Objective: Interfacility transport of critically ill infants and children is an essential part of the care of children in the United States. However, there is tremendous variation in how transports are coordinated and performed. Pediatric critical care medicine (PCCM) fellows have differing experiences in their fellowships, and there is no standardized way of training medical command for the transport process. The aim of this study was to use a consensus-building process to establish core components of a PCCM transport curriculum focused on communication. Methods: A national group of experts in transport medicine rated 51 total possible topics for their importance to include in a fellowship curriculum. Three rounds of surveys were completed. Results: Fifty-two of 372 invitees (14%) participated in round 1. Consensus was reached to include 15 items in a PCCM curriculum. Twenty of 52 (38%) experts completed round 2, reaching consensus on 2 additional items. Seventeen of 20 (85%) experts completed round 3. No additional items reached consensus. Conclusion: Experts reached consensus on 17 core components to include in a PCCM fellowship transport communication curriculum. This curriculum could likely be adapted to train providers from different disciplines in the transport process.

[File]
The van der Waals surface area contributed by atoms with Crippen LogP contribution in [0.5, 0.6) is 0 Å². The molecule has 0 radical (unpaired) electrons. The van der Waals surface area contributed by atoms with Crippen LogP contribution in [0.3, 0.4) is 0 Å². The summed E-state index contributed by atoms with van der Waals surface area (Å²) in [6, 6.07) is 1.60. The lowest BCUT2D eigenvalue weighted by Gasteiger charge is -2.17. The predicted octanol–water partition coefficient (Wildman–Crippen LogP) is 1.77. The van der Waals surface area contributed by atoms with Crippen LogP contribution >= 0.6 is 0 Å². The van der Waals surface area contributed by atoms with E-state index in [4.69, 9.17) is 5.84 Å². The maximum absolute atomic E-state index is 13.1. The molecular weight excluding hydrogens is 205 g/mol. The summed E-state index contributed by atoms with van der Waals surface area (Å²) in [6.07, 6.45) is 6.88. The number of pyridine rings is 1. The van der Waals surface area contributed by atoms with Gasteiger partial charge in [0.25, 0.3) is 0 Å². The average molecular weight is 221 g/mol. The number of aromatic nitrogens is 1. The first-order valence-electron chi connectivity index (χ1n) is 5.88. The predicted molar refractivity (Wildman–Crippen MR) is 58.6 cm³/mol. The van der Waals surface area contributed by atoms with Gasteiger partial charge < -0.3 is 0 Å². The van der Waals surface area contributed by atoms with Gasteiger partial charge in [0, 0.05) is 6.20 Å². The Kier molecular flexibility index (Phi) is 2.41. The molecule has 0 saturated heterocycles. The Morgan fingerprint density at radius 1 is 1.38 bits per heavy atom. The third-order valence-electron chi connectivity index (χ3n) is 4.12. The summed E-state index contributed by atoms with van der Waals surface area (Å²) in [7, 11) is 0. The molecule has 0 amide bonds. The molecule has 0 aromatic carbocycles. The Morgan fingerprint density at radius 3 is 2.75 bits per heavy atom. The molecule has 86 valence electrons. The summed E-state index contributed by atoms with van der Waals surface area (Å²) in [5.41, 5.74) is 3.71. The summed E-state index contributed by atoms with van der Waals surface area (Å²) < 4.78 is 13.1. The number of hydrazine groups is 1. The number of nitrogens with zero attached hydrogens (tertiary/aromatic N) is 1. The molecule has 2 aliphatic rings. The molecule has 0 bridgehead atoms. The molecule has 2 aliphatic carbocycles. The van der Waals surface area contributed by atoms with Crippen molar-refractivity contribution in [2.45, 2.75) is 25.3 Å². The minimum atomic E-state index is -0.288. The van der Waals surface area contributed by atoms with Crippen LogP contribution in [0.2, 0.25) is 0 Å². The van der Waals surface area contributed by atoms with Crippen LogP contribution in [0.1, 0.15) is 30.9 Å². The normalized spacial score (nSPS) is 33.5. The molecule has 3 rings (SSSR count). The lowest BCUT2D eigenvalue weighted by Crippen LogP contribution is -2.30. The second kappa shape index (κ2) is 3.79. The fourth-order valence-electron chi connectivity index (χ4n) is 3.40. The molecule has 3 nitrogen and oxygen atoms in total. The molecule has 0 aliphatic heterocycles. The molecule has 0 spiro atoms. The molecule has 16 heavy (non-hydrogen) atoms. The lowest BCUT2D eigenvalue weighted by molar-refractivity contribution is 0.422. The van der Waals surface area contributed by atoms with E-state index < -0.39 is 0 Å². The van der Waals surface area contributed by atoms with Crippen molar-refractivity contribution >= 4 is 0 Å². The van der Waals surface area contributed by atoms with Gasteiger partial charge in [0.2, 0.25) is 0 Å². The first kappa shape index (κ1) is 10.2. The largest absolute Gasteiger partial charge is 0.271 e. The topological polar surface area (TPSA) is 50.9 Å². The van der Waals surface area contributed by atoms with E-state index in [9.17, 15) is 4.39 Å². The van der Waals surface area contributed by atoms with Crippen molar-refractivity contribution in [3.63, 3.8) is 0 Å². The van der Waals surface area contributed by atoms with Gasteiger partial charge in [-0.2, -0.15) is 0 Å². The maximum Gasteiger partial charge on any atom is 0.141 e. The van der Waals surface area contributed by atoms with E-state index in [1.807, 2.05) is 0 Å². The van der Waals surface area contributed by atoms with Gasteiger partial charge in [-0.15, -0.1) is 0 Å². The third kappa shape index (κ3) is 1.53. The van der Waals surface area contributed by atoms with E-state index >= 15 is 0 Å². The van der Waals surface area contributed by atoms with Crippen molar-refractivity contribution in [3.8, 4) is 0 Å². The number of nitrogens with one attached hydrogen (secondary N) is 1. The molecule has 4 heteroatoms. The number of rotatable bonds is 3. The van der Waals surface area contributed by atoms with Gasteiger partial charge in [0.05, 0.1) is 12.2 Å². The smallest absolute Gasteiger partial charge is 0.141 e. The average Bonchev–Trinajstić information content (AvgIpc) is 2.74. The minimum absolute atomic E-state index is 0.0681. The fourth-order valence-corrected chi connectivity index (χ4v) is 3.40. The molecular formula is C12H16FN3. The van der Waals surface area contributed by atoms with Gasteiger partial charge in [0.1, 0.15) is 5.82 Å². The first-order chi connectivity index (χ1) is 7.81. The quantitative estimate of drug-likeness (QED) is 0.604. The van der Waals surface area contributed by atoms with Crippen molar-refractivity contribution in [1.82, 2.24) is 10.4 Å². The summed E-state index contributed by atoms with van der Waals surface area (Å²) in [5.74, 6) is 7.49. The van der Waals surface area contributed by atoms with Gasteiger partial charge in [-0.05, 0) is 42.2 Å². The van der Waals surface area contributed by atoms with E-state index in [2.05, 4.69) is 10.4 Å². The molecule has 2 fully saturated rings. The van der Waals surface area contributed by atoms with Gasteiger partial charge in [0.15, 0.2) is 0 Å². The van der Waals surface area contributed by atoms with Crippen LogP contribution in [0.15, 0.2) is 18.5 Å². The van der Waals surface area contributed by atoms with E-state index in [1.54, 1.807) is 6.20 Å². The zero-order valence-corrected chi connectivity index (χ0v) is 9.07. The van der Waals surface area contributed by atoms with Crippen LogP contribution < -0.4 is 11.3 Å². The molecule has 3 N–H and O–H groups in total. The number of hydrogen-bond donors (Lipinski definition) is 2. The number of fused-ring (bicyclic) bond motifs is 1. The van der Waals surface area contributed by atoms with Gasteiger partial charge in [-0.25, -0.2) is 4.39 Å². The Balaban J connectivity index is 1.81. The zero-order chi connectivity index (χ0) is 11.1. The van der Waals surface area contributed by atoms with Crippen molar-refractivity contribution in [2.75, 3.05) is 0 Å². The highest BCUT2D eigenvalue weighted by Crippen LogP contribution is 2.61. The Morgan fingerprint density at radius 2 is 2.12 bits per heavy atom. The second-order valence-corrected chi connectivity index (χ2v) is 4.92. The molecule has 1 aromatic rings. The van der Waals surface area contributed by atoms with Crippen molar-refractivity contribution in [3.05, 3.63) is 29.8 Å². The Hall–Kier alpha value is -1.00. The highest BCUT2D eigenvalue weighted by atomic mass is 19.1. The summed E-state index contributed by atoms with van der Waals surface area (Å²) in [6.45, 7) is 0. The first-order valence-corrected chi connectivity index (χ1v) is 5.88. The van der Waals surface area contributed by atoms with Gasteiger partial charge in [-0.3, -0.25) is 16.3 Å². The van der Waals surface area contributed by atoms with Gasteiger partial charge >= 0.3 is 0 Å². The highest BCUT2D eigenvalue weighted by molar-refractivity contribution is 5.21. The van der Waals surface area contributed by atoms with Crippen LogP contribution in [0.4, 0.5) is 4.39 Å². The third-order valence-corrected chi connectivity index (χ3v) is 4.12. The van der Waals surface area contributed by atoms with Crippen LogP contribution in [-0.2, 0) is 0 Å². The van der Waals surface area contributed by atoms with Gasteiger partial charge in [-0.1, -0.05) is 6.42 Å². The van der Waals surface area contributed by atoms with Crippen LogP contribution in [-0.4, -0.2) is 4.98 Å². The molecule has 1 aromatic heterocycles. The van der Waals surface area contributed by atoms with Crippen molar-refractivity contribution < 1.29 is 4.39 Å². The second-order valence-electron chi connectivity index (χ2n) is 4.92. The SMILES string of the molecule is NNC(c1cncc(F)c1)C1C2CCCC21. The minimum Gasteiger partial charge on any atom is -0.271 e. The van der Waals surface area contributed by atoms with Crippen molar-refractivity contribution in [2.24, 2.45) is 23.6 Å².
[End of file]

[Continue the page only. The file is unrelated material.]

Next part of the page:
|Original language||English (US)|
|Number of pages||5|
|Journal||Air Medical Journal|
|State||Published - Mar 1 2022|
ASJC Scopus subject areas
- Emergency Medicine